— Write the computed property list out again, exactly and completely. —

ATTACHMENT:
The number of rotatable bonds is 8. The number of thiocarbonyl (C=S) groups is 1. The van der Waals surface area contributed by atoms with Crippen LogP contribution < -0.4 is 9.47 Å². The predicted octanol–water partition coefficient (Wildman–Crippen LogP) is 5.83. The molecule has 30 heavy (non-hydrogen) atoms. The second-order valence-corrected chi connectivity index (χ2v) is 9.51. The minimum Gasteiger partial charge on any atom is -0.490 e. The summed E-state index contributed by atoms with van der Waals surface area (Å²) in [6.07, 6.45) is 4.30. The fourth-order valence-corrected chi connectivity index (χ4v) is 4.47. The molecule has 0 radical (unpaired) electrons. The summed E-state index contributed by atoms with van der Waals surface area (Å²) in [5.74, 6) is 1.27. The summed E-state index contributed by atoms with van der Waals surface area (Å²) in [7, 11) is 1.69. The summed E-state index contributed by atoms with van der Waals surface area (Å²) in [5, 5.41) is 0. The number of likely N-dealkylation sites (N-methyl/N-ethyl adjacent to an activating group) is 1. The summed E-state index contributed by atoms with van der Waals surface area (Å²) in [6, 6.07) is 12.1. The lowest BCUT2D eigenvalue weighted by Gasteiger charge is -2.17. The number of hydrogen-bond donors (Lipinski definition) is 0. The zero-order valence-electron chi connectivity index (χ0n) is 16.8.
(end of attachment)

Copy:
The number of rotatable bonds is 8. The number of thiocarbonyl (C=S) groups is 1. The van der Waals surface area contributed by atoms with Crippen LogP contribution < -0.4 is 9.47 Å². The predicted octanol–water partition coefficient (Wildman–Crippen LogP) is 5.83. The molecule has 30 heavy (non-hydrogen) atoms. The second-order valence-corrected chi connectivity index (χ2v) is 9.51. The minimum Gasteiger partial charge on any atom is -0.490 e. The summed E-state index contributed by atoms with van der Waals surface area (Å²) in [6.07, 6.45) is 4.30. The fourth-order valence-corrected chi connectivity index (χ4v) is 4.47. The molecule has 0 radical (unpaired) electrons. The summed E-state index contributed by atoms with van der Waals surface area (Å²) in [5.74, 6) is 1.27. The summed E-state index contributed by atoms with van der Waals surface area (Å²) in [7, 11) is 1.69. The summed E-state index contributed by atoms with van der Waals surface area (Å²) in [5, 5.41) is 0. The number of likely N-dealkylation sites (N-methyl/N-ethyl adjacent to an activating group) is 1. The summed E-state index contributed by atoms with van der Waals surface area (Å²) in [6, 6.07) is 12.1. The lowest BCUT2D eigenvalue weighted by Gasteiger charge is -2.17. The number of hydrogen-bond donors (Lipinski definition) is 0. The zero-order valence-electron chi connectivity index (χ0n) is 16.8.